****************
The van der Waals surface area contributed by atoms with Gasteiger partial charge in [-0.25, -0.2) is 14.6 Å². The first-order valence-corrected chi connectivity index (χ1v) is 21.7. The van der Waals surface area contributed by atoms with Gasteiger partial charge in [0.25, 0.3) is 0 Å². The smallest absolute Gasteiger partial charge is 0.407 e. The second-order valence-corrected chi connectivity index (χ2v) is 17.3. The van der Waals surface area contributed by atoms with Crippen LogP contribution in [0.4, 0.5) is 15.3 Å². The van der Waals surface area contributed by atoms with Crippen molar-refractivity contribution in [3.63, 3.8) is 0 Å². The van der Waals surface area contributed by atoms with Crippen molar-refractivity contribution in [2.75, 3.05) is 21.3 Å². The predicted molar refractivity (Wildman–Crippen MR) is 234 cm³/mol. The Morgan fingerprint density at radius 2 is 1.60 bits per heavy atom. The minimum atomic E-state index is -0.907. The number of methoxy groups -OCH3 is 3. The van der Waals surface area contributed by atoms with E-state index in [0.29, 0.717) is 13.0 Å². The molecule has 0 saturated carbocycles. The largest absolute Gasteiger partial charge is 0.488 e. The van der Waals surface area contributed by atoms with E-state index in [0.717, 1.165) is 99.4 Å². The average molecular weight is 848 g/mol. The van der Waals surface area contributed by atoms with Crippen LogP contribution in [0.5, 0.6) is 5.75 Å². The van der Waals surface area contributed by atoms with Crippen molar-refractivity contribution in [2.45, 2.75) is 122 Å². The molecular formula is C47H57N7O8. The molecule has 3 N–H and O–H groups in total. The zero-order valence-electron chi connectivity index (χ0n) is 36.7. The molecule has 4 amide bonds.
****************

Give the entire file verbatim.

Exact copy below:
The van der Waals surface area contributed by atoms with Gasteiger partial charge in [-0.25, -0.2) is 14.6 Å². The first-order valence-corrected chi connectivity index (χ1v) is 21.7. The van der Waals surface area contributed by atoms with Gasteiger partial charge in [0.25, 0.3) is 0 Å². The smallest absolute Gasteiger partial charge is 0.407 e. The second-order valence-corrected chi connectivity index (χ2v) is 17.3. The van der Waals surface area contributed by atoms with Crippen LogP contribution in [0.4, 0.5) is 15.3 Å². The van der Waals surface area contributed by atoms with Crippen molar-refractivity contribution in [3.63, 3.8) is 0 Å². The van der Waals surface area contributed by atoms with Crippen molar-refractivity contribution in [2.75, 3.05) is 21.3 Å². The predicted molar refractivity (Wildman–Crippen MR) is 234 cm³/mol. The Morgan fingerprint density at radius 2 is 1.60 bits per heavy atom. The minimum atomic E-state index is -0.907. The number of methoxy groups -OCH3 is 3. The van der Waals surface area contributed by atoms with E-state index in [0.29, 0.717) is 13.0 Å². The molecule has 0 saturated carbocycles. The largest absolute Gasteiger partial charge is 0.488 e. The van der Waals surface area contributed by atoms with E-state index in [0.717, 1.165) is 99.4 Å². The average molecular weight is 848 g/mol. The van der Waals surface area contributed by atoms with Crippen LogP contribution in [0.5, 0.6) is 5.75 Å². The van der Waals surface area contributed by atoms with Crippen molar-refractivity contribution in [2.45, 2.75) is 122 Å². The molecular formula is C47H57N7O8. The molecule has 3 N–H and O–H groups in total. The zero-order valence-electron chi connectivity index (χ0n) is 36.7. The molecule has 4 amide bonds.